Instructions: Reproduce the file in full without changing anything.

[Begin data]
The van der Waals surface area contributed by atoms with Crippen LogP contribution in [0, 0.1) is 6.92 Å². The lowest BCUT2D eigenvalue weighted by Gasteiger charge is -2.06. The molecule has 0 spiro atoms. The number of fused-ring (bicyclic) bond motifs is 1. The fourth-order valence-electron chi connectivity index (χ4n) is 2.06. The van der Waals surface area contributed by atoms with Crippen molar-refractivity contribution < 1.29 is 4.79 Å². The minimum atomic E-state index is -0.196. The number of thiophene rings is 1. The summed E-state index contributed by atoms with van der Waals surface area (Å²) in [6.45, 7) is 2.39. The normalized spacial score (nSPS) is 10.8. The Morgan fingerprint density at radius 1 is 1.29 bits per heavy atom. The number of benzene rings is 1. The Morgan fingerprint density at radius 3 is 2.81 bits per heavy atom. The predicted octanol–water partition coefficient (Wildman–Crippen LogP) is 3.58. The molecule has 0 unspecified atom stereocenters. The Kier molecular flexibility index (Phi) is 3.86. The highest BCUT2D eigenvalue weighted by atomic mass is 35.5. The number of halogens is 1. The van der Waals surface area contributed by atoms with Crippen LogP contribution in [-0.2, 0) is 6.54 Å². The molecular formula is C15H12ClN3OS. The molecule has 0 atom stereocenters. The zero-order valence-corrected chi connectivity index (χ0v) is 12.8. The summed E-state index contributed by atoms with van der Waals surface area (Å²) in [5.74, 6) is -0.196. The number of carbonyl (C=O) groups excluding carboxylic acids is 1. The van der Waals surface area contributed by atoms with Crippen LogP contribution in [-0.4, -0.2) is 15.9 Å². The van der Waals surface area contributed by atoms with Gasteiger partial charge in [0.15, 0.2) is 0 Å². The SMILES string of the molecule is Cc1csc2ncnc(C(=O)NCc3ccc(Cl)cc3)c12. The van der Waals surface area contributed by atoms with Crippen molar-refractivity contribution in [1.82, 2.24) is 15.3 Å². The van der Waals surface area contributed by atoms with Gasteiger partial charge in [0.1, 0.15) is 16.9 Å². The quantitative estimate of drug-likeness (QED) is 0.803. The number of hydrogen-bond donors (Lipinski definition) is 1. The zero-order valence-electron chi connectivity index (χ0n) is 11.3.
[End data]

The van der Waals surface area contributed by atoms with Crippen LogP contribution in [0, 0.1) is 6.92 Å². The lowest BCUT2D eigenvalue weighted by Gasteiger charge is -2.06. The molecule has 0 spiro atoms. The number of fused-ring (bicyclic) bond motifs is 1. The fourth-order valence-electron chi connectivity index (χ4n) is 2.06. The van der Waals surface area contributed by atoms with Crippen molar-refractivity contribution < 1.29 is 4.79 Å². The minimum atomic E-state index is -0.196. The number of thiophene rings is 1. The summed E-state index contributed by atoms with van der Waals surface area (Å²) in [6.45, 7) is 2.39. The normalized spacial score (nSPS) is 10.8. The Morgan fingerprint density at radius 1 is 1.29 bits per heavy atom. The number of benzene rings is 1. The Morgan fingerprint density at radius 3 is 2.81 bits per heavy atom. The predicted octanol–water partition coefficient (Wildman–Crippen LogP) is 3.58. The molecule has 0 unspecified atom stereocenters. The Kier molecular flexibility index (Phi) is 3.86. The highest BCUT2D eigenvalue weighted by atomic mass is 35.5. The number of halogens is 1. The van der Waals surface area contributed by atoms with Crippen LogP contribution in [-0.2, 0) is 6.54 Å². The molecular formula is C15H12ClN3OS. The molecule has 0 atom stereocenters. The zero-order valence-corrected chi connectivity index (χ0v) is 12.8. The summed E-state index contributed by atoms with van der Waals surface area (Å²) in [5.74, 6) is -0.196. The number of carbonyl (C=O) groups excluding carboxylic acids is 1. The van der Waals surface area contributed by atoms with Crippen LogP contribution in [-0.4, -0.2) is 15.9 Å². The van der Waals surface area contributed by atoms with Gasteiger partial charge in [0.15, 0.2) is 0 Å². The SMILES string of the molecule is Cc1csc2ncnc(C(=O)NCc3ccc(Cl)cc3)c12. The van der Waals surface area contributed by atoms with Crippen molar-refractivity contribution in [1.82, 2.24) is 15.3 Å². The van der Waals surface area contributed by atoms with Gasteiger partial charge in [0.1, 0.15) is 16.9 Å². The quantitative estimate of drug-likeness (QED) is 0.803. The number of hydrogen-bond donors (Lipinski definition) is 1. The zero-order valence-electron chi connectivity index (χ0n) is 11.3.